So there you have it! I urge you to look around you, utilize things that others disregard, and create with the intent of longevity. In this case, what was once destined for the dumpster, has now gained new life and new purpose as a sturdy, heirloom quality jewelry display.


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find tony and his business novel and proper here:



in oklahoma city at Blue 7 and The Twisted Root Gallery

13 comments:

Artisan Beads Plus said...

Thanks so much for sharing your creativity, Tony! I have my jewelry displayed in a place that most don't.... in my dining area and it always attracts attention when friends come over. The problem is that I have it displayed on cheap, commercially made stands that I purchased a few years back. When I started looking at what others created for jewelry displays, I was fascinated by the creativity that people used to take something that might be trash and make it into something that is a one-of-a-kind. Love it!!
MaryAnn

Izzy said...

They are absolutely amazing. You've peaked my curiosity about flooring store pallets and I might have to go in search of some here. Thanks for stopping by today and sharing those beautiful displays!

Julie Holmes said...

These jewelry displays are beautiful Tony! My business name is Z enamels...put into one word...because Z was my nickname once upon a happy time. So I have a particular love for the letter Z...and to turn it into a jewelry stands = Big Love for me. Thanks for a great post!

Libby Leuchtman said...

I love this idea! I am always looking for new ways to display my work and you have given me a creative kick in the pants.

mairedodd said...

thank you so much tony for sharing your process - both cerebral and physical... i love your work, your ideas so much...

Stacie Florer said...

Wowzers! My father loves to refinish furniture and so I understand the thrill of discovering a beautiful grain pattern that has been hidden...really beautiful work, and I love the fact that you are repurposing materials...thank you for writing about your inspiration!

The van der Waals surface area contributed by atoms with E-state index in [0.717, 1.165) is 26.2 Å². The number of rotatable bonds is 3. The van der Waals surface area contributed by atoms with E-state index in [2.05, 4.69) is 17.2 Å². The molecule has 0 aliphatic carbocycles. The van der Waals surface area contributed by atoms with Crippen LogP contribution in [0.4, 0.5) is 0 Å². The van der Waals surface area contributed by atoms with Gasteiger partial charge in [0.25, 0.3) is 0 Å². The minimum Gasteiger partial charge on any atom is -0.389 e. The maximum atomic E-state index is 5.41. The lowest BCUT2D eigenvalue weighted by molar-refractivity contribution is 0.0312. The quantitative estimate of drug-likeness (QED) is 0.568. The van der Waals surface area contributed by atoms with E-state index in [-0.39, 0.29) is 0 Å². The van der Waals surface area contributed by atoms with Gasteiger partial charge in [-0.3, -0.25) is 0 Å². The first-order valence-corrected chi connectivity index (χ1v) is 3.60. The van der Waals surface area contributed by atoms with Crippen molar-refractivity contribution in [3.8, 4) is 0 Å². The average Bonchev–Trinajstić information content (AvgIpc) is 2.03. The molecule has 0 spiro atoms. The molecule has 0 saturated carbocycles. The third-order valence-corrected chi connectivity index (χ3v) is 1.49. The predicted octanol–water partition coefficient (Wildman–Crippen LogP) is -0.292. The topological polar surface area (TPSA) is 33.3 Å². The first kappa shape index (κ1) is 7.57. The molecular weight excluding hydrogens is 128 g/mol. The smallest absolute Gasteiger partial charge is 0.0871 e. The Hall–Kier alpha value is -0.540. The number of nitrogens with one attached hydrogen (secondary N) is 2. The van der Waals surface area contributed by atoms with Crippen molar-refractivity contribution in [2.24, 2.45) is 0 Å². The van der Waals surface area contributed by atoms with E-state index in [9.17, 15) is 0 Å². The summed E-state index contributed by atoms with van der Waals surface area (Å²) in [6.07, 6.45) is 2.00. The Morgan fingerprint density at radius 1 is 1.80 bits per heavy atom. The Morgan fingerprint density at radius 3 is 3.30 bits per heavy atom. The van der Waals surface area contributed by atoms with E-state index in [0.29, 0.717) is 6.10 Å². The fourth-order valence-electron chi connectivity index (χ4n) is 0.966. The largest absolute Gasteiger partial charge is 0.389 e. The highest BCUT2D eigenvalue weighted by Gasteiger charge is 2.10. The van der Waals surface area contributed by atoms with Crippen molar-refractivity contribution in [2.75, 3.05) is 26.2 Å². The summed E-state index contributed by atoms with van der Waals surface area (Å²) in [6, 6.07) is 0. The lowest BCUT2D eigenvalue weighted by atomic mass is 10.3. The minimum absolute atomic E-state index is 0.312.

Kelli said...

Thanks for sharing!!! LOVE the wood. Some of my favorite display pieces are from found wood I've sanded down. !!

Patti Van said...

What an awesome design concept!!!!!! Thanks for sharing!

Barbara said...

These are so beautiful! I had no idea that the rough wood on pallets could be such rare and beautiful wood! Reminds me of some thing I heard that the floors on the insides of shipping containers are often teak....

Barbara said...

Oh, I also meant to mention that my stepfather saves beautiful pieces from his woodpile....and makes them into interesting objects. I have several bracelets that he's made from beautiful pieces he's found while splitting wood!

Barry said...

T-well done - what is not to love about recycling; and making it look classy. Cheers. B

stacilouise said...

I really enjoy recycled practical objects. My brother takes antiques and makes them into wine racks, coat tree's ect.....it takes a very creative mind to see the potential in old wood like you did! REally like the jewelry displays you made.
Thanks for sharing with us.

NovelandProper said...

Thank you all, for your kind words and encouragement! I've enjoyed reading them and looking at the unique, wearable works of art you create. Keep up the good work, please keep me in mind if you need custom displays for trade shows or craft fairs!